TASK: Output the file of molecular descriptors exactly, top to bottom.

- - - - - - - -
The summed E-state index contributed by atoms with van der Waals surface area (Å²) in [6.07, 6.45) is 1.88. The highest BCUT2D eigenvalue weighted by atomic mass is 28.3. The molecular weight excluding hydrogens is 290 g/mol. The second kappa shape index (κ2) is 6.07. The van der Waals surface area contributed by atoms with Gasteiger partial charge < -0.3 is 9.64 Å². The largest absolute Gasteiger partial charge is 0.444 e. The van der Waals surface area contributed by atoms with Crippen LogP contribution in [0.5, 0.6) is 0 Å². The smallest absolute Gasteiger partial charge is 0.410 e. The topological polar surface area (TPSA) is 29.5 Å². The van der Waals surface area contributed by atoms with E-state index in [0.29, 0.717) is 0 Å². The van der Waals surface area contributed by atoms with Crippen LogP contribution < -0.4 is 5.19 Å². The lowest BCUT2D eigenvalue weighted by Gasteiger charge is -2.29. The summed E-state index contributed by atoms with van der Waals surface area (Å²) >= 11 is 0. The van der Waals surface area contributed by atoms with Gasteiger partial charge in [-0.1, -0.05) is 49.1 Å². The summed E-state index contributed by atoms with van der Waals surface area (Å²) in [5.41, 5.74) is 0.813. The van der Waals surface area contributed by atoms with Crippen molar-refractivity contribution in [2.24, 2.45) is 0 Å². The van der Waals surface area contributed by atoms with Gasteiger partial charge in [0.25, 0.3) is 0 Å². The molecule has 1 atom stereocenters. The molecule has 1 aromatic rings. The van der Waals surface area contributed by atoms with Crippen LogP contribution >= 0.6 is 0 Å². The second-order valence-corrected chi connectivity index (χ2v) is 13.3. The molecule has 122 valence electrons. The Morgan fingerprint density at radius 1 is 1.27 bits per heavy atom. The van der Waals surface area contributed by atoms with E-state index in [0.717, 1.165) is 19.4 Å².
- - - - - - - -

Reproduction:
The summed E-state index contributed by atoms with van der Waals surface area (Å²) in [6.07, 6.45) is 1.88. The highest BCUT2D eigenvalue weighted by atomic mass is 28.3. The molecular weight excluding hydrogens is 290 g/mol. The second kappa shape index (κ2) is 6.07. The van der Waals surface area contributed by atoms with Gasteiger partial charge < -0.3 is 9.64 Å². The largest absolute Gasteiger partial charge is 0.444 e. The van der Waals surface area contributed by atoms with Crippen LogP contribution in [0.5, 0.6) is 0 Å². The smallest absolute Gasteiger partial charge is 0.410 e. The topological polar surface area (TPSA) is 29.5 Å². The van der Waals surface area contributed by atoms with E-state index in [0.29, 0.717) is 0 Å². The van der Waals surface area contributed by atoms with Crippen LogP contribution < -0.4 is 5.19 Å². The lowest BCUT2D eigenvalue weighted by Gasteiger charge is -2.29. The summed E-state index contributed by atoms with van der Waals surface area (Å²) >= 11 is 0. The van der Waals surface area contributed by atoms with Gasteiger partial charge in [-0.1, -0.05) is 49.1 Å². The summed E-state index contributed by atoms with van der Waals surface area (Å²) in [5.41, 5.74) is 0.813. The van der Waals surface area contributed by atoms with Crippen molar-refractivity contribution in [2.24, 2.45) is 0 Å². The van der Waals surface area contributed by atoms with Gasteiger partial charge in [0.25, 0.3) is 0 Å². The molecule has 1 atom stereocenters. The molecule has 1 aromatic rings. The van der Waals surface area contributed by atoms with Crippen LogP contribution >= 0.6 is 0 Å². The second-order valence-corrected chi connectivity index (χ2v) is 13.3. The molecule has 122 valence electrons. The Morgan fingerprint density at radius 1 is 1.27 bits per heavy atom. The van der Waals surface area contributed by atoms with E-state index in [0.717, 1.165) is 19.4 Å².